04 Oct Preventing Injuries in Youth Cricket
Participating in cricket at a young age is a familiar path for many kids growing up in Australia. Yet as our kids move into their teenage years, there is a stark drop off in the progression into sub-elite or elite teams. One of the main reasons for this dropout rate is injury. So, what are the most common injuries we see in young cricketers, what increases the risk of injuries and what can we do to prevent them?
Common injuries in youth cricket
The most common cricket injuries we generally see are hamstring strains, followed by rotator cuff injuries, medial meniscus tears, ankle sprains and more severely lumbar stress fractures. While the incidence of injury in youth cricket is relatively similar, the prevalence of injuries has increased due to recent changes in game format. These changes include increased volume of cricket played and reduced rest between games. We see most cricket-specific injuries in bowlers (45%), followed by fielders (30%) and wicket keepers (25%).
WHAT INCREASES THE RISK OF INJURY IN CRICKET?
There are numerous factors which may lead to the increase of cricket injury in Australia. Adolescents are more prone to injury for several reasons. These include asymmetries in muscular strength and flexibility, uncoordinated movement patterns due to a lack of muscle control and sudden workload changes. In order to reduce the risk of injury from any of these factors, the initial step requires adequate programming to modify the cricketer’s conditioning level.
Although there are different techniques of delivering a ball, the injury rates remain similar between each style. Despite this, there are features that may contribute to lower back injury rates in cricket bowlers. These include asymmetric and reduced force output in the delivering arm’s shoulder and reduced or inhibited power generation of the quadriceps on the non-dominant leg. A player’s reduced ankle dorsiflexion and hamstring flexibility and suboptimal single leg balance can also increase the risk of lower limb injury occurrences.
Getting the right amount of rest and recovery is vital too. Research shows that in sub-elite cricketers, less than two, or more than five days between bowling sessions increases injury risk by 4.5 times.
HOW TO PREVENT INJURY IN ADOLESCENTS
Preventing injury before it occurs is the key. To reach the heights of potential, our youth cricketers require adequate conditioning. It is the responsibility of all players, coaches, and support staff to integrate thorough physical assessments. It’s imperative to the succession of our cricketers onto the elite level, to assess the players physical characteristics and identify bodily asymmetries, thereby identifying possible injury risk before it occurs.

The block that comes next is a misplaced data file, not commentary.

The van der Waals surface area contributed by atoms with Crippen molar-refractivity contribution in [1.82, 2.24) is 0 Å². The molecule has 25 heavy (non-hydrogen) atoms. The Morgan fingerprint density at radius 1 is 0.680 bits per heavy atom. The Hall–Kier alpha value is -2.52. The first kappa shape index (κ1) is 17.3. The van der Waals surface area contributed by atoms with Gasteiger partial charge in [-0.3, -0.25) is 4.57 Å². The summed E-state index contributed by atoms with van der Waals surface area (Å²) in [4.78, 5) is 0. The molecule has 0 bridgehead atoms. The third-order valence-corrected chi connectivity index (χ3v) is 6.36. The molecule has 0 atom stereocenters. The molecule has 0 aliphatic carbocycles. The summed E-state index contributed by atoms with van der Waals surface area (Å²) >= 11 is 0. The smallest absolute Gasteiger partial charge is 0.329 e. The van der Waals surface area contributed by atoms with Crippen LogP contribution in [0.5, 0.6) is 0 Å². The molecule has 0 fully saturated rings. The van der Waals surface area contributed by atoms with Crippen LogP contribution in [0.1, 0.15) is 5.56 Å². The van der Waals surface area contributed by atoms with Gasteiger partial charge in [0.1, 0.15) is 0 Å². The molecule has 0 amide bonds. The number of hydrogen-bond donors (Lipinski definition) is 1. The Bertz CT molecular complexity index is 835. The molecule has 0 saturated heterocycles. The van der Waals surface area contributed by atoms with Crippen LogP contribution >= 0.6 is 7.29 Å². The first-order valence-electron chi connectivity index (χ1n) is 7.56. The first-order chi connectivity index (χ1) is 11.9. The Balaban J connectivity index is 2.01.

When we know these characteristics, it’s then time to adopt an individualised training program to meet those needs. Even further, these individualised training programs should look subtly different to the in-season training program.
Pre-season training should focus on strength, functional ability and balance training. This should progress to functional strengthening during the season. A structured warm up in pre-season should include proprioception, strength and technical skills, whilst ensuring alignment and control is maintained to reduce ankle and knee injuries.
WHERE TO GET HELP
An Accredited Exercise Physiologist (AEP) can help to prevent injury leading into the Cricket season. They can assess a player’s physical characteristics and identify bodily asymmetries, thereby identifying possible injury risk before it occurs. This means that you would be able to know exactly the musculoskeletal strengths and weaknesses of your athletes.
The most appropriate tests for young Cricketers are:
- Nordic Test – Measuring hamstring strength
- Hip Adduction and Abduction Test – Measuring groin strength
- Shoulder Internal/External Rotation Test – Measuring shoulder strength
- Single Leg Squat Test – Measuring the ability to control single leg movement
- Countermovement Jump Test – Measuring jump height and explosive power
An exercise physiologist will use these tests to prescribe safe and effective exercises to boost performance and reduce injury risk.
To find an Accredited Exercise Physiologist near you, click here.
Written by Toby Edmanson. Toby is an Accredited Exercise Physiologist at the Queensland Sports Medicine Centre (QSMC) in Brisbane. QSMC are currently offering a Cricket Conditioning series to assist athletes with physical preparation for the 2022/23 season.